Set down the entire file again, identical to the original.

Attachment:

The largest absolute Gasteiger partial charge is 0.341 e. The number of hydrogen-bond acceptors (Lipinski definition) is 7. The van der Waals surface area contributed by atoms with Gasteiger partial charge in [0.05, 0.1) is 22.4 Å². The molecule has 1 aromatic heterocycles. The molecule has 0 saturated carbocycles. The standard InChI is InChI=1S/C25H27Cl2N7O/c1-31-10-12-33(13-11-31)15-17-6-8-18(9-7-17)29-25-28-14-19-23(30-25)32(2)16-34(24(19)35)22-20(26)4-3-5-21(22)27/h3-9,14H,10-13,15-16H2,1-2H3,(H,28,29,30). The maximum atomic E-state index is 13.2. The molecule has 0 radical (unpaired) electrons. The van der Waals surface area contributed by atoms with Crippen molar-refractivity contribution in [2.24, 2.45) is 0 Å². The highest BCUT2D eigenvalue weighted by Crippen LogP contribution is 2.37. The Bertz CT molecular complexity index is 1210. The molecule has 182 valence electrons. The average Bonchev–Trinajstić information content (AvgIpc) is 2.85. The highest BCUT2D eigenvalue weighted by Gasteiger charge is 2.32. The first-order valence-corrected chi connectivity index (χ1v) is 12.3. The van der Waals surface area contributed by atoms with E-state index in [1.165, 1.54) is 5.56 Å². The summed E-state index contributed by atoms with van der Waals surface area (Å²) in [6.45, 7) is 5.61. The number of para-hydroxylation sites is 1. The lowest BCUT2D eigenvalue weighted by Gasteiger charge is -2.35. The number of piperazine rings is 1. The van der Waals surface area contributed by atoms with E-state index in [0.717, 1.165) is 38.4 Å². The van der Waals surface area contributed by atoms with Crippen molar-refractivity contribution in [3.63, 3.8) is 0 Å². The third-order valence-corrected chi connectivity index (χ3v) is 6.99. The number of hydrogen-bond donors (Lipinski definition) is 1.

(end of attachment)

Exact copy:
The largest absolute Gasteiger partial charge is 0.341 e. The number of hydrogen-bond acceptors (Lipinski definition) is 7. The van der Waals surface area contributed by atoms with Gasteiger partial charge in [0.05, 0.1) is 22.4 Å². The molecule has 1 aromatic heterocycles. The molecule has 0 saturated carbocycles. The standard InChI is InChI=1S/C25H27Cl2N7O/c1-31-10-12-33(13-11-31)15-17-6-8-18(9-7-17)29-25-28-14-19-23(30-25)32(2)16-34(24(19)35)22-20(26)4-3-5-21(22)27/h3-9,14H,10-13,15-16H2,1-2H3,(H,28,29,30). The maximum atomic E-state index is 13.2. The molecule has 0 radical (unpaired) electrons. The van der Waals surface area contributed by atoms with Crippen molar-refractivity contribution in [2.24, 2.45) is 0 Å². The highest BCUT2D eigenvalue weighted by Crippen LogP contribution is 2.37. The Bertz CT molecular complexity index is 1210. The molecule has 182 valence electrons. The average Bonchev–Trinajstić information content (AvgIpc) is 2.85. The highest BCUT2D eigenvalue weighted by Gasteiger charge is 2.32. The first-order valence-corrected chi connectivity index (χ1v) is 12.3. The van der Waals surface area contributed by atoms with E-state index in [1.165, 1.54) is 5.56 Å². The summed E-state index contributed by atoms with van der Waals surface area (Å²) in [6.45, 7) is 5.61. The number of para-hydroxylation sites is 1. The lowest BCUT2D eigenvalue weighted by Gasteiger charge is -2.35. The number of piperazine rings is 1. The van der Waals surface area contributed by atoms with E-state index in [0.717, 1.165) is 38.4 Å². The van der Waals surface area contributed by atoms with Crippen molar-refractivity contribution in [3.63, 3.8) is 0 Å². The third-order valence-corrected chi connectivity index (χ3v) is 6.99. The number of hydrogen-bond donors (Lipinski definition) is 1.